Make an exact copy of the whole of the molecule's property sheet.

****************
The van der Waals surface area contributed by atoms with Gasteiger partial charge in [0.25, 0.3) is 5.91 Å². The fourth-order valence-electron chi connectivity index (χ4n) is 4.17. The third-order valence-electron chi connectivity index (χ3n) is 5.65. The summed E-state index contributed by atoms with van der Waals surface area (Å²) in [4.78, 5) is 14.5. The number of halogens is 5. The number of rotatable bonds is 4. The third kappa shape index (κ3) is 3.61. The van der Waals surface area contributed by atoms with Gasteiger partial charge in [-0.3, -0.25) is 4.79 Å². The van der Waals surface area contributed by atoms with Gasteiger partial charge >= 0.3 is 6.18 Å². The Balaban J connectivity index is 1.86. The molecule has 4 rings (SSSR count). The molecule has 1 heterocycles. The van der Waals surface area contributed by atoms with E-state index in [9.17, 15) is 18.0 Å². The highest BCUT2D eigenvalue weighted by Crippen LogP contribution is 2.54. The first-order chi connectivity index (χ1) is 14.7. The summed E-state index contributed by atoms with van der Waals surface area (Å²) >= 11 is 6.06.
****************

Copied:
The van der Waals surface area contributed by atoms with Gasteiger partial charge in [0.25, 0.3) is 5.91 Å². The fourth-order valence-electron chi connectivity index (χ4n) is 4.17. The third-order valence-electron chi connectivity index (χ3n) is 5.65. The summed E-state index contributed by atoms with van der Waals surface area (Å²) in [4.78, 5) is 14.5. The number of halogens is 5. The number of rotatable bonds is 4. The third kappa shape index (κ3) is 3.61. The van der Waals surface area contributed by atoms with Gasteiger partial charge in [-0.3, -0.25) is 4.79 Å². The van der Waals surface area contributed by atoms with Gasteiger partial charge >= 0.3 is 6.18 Å². The Balaban J connectivity index is 1.86. The molecule has 4 rings (SSSR count). The molecule has 1 heterocycles. The van der Waals surface area contributed by atoms with E-state index in [9.17, 15) is 18.0 Å². The highest BCUT2D eigenvalue weighted by Crippen LogP contribution is 2.54. The first-order chi connectivity index (χ1) is 14.7. The summed E-state index contributed by atoms with van der Waals surface area (Å²) >= 11 is 6.06.